Prince of Persia: The Fallen King Review
Prince of Persia: The Fallen King box art
System: DS Review Rating Legend
Dev: Ubisoft Casablanca 1.0 - 1.9 = Avoid 4.0 - 4.4 = Great
Pub: Ubisoft 2.0 - 2.4 = Poor 4.5 - 4.9 = Must Buy
Release: Dec. 4, 2008 2.5 - 2.9 = Average 5.0 = The Best
Players: 1 3.0 - 3.4 = Fair
ESRB Rating: Everyone 3.5 - 3.9 = Good
The Fresh Prince!
by Tony Capri

Nintendo fans have waited years for an old-school Prince of Persia (PoP). After a very successful, cross-platform trilogy in the third dimension (not to mention the latest next-gen release), the Prince returns to the 2D plane for classic PoP gameplay with a DS twist.

Prince of Persia: The Fallen King screenshot

The Fallen King closely follows the story of its console counterparts. Corruption has overtaken the land, and it's up to the Prince to rid the kingdom of this ominous presence. However, rather than partnering with Elika (the Prince's counterpart in the latest console outing), the DS game has the Prince accompanied by a magus of the fallen king. Now possessed by Corruption, the king must be stopped before his evil spreads across Persia.

The game's story centers around the God of Light, Ormazd, and his brother, Ahriman. They are extreme opposing forces, as Ormazd is a heavenly being and Ahriman calls himself The Betrayer of All. You'll learn bits of the story by way of scrolls discovered throughout levels, and it's a fairly interesting tale based on traditional mythologies and religions. However, the dialogue is pretty poorly written, and exchanges between the Prince and his magus companion feel out of place with the more serious and elegant story of the two warring gods.

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But Prince of Persia is, and always has been, about the platforming, and we're pleased to report The Fallen King brings to DS some classic goodness fans can truly appreciate. There are many familiar elements, but the all-stylus-control scheme definitely breathes new life into the Prince's move set.

Movement of the Prince is done by guiding him with the stylus, and he features full analog control. Keep the stylus close to him, and he'll walk; move it a bit further away, and the Prince will walk fast; even further, and he'll run. To jump, the Prince will require a destination, and by simply tapping where you want him to go, he'll jump to that area. When jumping to walls, the Prince can run up slightly by tapping the area just above him. This is one of the key features of the game (and past PoP games), and you'll navigate many areas of dungeons by moving from wall to wall in like fashion. Jumping from poles and ropes also plays a prominent role in The Fallen King, and like past games of the franchise, timing is often crucial when traversing obstacles.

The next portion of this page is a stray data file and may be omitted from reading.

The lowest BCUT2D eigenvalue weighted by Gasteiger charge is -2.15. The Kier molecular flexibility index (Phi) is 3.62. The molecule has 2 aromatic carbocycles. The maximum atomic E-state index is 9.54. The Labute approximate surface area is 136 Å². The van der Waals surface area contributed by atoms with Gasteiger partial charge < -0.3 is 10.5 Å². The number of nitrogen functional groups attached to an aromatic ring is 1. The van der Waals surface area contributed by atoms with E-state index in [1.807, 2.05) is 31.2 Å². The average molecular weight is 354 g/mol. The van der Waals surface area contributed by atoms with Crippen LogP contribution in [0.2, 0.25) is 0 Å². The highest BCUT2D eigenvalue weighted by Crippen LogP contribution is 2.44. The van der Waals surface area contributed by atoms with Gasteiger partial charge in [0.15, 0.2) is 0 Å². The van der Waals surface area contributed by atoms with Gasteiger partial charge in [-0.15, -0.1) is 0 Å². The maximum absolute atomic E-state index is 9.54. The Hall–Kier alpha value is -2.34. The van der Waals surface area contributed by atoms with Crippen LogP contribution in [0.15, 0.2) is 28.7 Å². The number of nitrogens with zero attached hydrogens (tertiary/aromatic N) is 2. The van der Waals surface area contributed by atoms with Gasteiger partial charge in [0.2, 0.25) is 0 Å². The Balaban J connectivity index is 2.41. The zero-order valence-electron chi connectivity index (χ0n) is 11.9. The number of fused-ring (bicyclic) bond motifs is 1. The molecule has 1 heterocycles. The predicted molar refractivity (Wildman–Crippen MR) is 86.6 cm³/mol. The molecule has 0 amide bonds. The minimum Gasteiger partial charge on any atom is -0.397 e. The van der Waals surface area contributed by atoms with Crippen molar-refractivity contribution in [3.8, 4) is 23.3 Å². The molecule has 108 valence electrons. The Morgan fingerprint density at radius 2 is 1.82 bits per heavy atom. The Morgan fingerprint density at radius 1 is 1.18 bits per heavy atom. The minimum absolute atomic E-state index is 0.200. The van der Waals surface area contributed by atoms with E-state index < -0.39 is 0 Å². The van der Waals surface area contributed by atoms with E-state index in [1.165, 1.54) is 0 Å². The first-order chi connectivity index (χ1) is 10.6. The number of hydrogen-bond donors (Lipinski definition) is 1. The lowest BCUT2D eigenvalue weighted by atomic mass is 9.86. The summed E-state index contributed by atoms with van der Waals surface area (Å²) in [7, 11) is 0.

Prince of Persia: The Fallen King screenshot

Surprisingly, the stylus controls match up really well with the PoP gameplay, but there are still plenty of frustrating moments along the way. All of the game's mechanics fit wonderfully with the actions they're associated with, but often screen sensitivity and poor input recognition cause the Prince to miss intended platforms.

However, you'll not only control the Prince during the adventure, but you'll have direct control over his magus companion as well. By simply pressing any button on the DS, you can then take control of the magus and his powers. When controlling the magus, if you simply tap on the screen, he'll shoot energy orbs, which can be used to push enemies back or aid in opening passageways. Additionally, there are myriad interactive objects that have been "corrupted," and as you progress through the game, the magus will gain new powers that will allow you to manipulate objects or propel the Prince upward to otherwise unreachable platforms.

Prince of Persia: The Fallen King screenshot

In addition to platforming, you'll be engaging in a fair amount of combat. It's kept simple, but it's surprisingly entertaining. Like Phantom Hourglass, the Prince can attack enemies by simply tapping on them. Tapping on enemies multiple times allows the Prince to pull off basic combos, and by slashing across enemies (or objects), the Prince can perform a powerful sort of charged attack. Later, enemies will sport shields, which you can pull away by using the powers of the magus. Some enemies will guard against your attacks, and only by having the Prince, himself, guard and then parry can you defeat these later foes. You'll also come up against a handful of clever bosses, and though a few bugs in the system make for awkward moments, the boss fights are good fun that will require players to use their noggin.

Screenshots / Images
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